COURT INTERIM ORDER: EMIR SANUSI CAN’T BE DETHRONED

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The interim order given Tuesday by a high court in Kano restraining the state governor from “taking away the powers” of the four king makers of the Kano emirate under the Kano States Emirate Council Law, 2019, and not to take any “step whatsoever under the said law without consultation with the king makers pending the hearing and determination of the motion on notice”, has effectively foreclosed any plan to dethrone the emir of Kano, Muhammadu Sanusi II.

This was the view expressed by a private legal practitioner in the state in reaction to the stand taken by another lawyer on the matter late Tuesday.

The lawyer, who equally doesn’t want his name mentioned, said early Wednesday that his colleague who spoke with Judicialsketch.com earlier may be right to have asserted that the court order did not grant the prayers sought by the kingmakers, but that the “import of the order that barred the governor from taking any step under the Kano States Emirate Council Law, 2019 without consultation with the king makers is simply saying that the provision of the law which stipulates that if an emir did not attend the council of chiefs meeting on three occasions without cogent reason, he would be dethroned could not be activated.

“The implication of this is that emir Sanusi cannot be dethroned whether or not he attends the council of chiefs meeting.”

The lawyer however said the emir could still be deposed if the governor consults with the king makers before the action is taken. “Supposing the governor would consult with the king makers before dethroning him, if he violates the law, then I hold the view that he would not be a violation of the subsisting order because the judge said and I quote ‘That an order of interim injunction is hereby made restraining the 3rd Respondent from taking away the functions and powers of the Applicants under the Kano State Emirate Council Law, 2019or taking any any step whatsoever under the Law without consultation with the Applicant pending the hearing and determination of the of the motion on notice.’”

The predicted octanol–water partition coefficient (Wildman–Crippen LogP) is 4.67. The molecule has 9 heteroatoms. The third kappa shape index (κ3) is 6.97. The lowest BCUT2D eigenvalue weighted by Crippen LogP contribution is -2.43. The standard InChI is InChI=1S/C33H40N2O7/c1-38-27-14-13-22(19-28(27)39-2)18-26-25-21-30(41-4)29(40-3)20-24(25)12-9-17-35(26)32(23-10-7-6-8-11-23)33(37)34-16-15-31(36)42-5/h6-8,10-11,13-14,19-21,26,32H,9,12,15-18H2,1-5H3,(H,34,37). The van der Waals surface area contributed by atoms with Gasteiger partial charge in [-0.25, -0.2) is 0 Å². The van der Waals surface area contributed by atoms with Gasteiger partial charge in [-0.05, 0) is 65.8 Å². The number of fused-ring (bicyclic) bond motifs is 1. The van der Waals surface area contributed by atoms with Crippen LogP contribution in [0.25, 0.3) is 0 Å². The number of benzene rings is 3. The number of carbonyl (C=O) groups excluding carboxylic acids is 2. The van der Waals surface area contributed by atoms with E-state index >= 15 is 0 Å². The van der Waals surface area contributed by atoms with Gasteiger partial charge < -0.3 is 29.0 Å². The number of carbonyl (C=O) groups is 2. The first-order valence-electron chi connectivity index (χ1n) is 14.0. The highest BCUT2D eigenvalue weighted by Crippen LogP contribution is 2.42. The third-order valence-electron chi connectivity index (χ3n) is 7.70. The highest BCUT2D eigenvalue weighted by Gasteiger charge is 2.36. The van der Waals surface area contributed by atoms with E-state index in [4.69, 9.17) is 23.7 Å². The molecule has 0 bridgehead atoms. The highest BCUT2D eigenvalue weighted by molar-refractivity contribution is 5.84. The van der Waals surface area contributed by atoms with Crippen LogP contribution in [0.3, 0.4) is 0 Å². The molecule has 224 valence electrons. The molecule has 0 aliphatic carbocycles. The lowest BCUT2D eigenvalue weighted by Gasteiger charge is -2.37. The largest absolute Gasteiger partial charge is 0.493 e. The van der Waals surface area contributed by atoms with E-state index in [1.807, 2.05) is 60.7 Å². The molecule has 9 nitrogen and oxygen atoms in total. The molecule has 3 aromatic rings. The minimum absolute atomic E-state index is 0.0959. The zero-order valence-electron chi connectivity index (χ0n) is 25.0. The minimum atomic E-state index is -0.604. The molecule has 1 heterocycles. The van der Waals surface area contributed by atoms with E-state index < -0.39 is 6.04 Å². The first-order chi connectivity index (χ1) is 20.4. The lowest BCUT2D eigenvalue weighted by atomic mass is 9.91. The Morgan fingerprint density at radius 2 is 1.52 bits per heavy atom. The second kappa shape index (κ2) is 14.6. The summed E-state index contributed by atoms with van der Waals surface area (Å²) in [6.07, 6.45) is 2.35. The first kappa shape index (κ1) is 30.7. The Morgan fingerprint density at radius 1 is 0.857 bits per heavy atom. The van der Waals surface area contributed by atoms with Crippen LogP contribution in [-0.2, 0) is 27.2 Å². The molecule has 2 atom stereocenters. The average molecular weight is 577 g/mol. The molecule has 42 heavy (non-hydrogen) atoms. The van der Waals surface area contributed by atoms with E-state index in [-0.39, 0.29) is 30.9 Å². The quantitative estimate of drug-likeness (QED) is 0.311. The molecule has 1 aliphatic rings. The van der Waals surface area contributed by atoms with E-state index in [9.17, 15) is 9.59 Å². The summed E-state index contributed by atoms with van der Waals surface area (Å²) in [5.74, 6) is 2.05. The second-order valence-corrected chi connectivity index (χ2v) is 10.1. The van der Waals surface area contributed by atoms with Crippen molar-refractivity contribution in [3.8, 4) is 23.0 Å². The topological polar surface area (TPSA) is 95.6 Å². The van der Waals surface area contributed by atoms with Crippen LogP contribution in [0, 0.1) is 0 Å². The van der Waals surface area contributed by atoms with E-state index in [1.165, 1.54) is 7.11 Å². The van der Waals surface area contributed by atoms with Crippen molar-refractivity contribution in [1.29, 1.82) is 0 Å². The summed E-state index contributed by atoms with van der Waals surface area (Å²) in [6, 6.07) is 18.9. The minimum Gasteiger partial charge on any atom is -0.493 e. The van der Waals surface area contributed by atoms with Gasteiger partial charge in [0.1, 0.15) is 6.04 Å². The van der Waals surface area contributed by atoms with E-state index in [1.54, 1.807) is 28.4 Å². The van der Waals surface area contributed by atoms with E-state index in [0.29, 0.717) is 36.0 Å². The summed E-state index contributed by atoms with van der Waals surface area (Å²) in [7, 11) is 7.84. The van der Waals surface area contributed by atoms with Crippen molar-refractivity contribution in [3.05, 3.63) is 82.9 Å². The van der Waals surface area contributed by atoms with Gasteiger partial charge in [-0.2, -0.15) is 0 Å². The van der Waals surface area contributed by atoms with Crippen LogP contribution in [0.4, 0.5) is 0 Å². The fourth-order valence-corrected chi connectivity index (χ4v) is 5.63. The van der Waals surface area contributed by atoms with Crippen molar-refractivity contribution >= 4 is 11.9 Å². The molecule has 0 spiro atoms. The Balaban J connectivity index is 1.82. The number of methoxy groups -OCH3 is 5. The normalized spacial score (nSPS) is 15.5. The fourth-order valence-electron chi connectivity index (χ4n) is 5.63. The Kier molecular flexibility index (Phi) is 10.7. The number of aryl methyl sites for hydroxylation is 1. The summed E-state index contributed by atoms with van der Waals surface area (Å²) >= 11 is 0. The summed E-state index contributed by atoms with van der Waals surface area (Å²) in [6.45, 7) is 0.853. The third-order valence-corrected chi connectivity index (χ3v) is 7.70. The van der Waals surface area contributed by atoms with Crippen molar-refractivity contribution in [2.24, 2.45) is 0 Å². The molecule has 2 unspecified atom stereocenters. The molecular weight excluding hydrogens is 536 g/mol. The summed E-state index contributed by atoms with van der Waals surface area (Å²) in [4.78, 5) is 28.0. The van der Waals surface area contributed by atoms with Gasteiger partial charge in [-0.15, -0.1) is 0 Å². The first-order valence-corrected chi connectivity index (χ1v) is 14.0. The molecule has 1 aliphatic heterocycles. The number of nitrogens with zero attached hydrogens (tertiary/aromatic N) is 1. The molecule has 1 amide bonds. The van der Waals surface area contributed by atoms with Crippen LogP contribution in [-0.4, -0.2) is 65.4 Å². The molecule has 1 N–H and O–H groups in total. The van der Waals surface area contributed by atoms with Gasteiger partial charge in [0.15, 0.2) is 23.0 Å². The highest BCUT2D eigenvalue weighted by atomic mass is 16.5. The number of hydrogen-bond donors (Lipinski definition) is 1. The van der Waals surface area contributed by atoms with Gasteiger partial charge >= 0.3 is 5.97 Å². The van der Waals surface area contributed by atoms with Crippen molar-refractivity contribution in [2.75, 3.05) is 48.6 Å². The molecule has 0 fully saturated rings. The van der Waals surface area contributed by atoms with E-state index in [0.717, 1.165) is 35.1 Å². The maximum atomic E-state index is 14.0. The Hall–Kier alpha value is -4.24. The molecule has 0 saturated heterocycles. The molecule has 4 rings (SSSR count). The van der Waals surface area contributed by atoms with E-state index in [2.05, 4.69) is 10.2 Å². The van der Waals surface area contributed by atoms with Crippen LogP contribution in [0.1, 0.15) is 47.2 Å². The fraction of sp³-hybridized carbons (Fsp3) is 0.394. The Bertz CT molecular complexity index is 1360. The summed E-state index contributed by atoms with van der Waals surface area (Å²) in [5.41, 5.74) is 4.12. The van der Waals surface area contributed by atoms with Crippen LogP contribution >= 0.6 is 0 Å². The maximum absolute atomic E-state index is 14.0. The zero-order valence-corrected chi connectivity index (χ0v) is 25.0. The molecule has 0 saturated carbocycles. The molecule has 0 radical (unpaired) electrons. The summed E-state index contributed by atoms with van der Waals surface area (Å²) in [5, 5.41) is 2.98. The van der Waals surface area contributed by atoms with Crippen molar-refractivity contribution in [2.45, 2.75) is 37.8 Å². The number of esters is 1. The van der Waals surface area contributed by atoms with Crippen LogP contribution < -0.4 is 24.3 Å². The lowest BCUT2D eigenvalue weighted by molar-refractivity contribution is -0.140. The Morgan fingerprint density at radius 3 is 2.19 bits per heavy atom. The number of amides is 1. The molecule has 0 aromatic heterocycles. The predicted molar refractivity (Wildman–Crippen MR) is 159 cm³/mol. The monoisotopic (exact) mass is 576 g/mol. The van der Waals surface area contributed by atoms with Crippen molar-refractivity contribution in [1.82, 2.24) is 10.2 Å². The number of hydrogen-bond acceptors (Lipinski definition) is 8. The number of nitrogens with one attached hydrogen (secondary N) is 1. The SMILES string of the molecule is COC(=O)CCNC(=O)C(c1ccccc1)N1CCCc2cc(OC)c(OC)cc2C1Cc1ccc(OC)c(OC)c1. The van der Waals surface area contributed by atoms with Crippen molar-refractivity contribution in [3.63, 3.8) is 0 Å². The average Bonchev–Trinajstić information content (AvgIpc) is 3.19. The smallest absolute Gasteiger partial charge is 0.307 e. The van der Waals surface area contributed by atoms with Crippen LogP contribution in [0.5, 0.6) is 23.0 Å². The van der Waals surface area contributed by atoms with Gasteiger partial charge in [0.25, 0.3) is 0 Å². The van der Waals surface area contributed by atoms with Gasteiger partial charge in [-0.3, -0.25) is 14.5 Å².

The legal practitioner opined that “it is very unlikely that the governor would consult with the law makers at this material time since they are the ones who went to the court to seek this restraining order against him.

“In essence, what I am saying is that if that court order will have any effect at all, it is to put a huge clog before the governor, barring him from carrying out his power to dethrone the emir under the law”, he said.      

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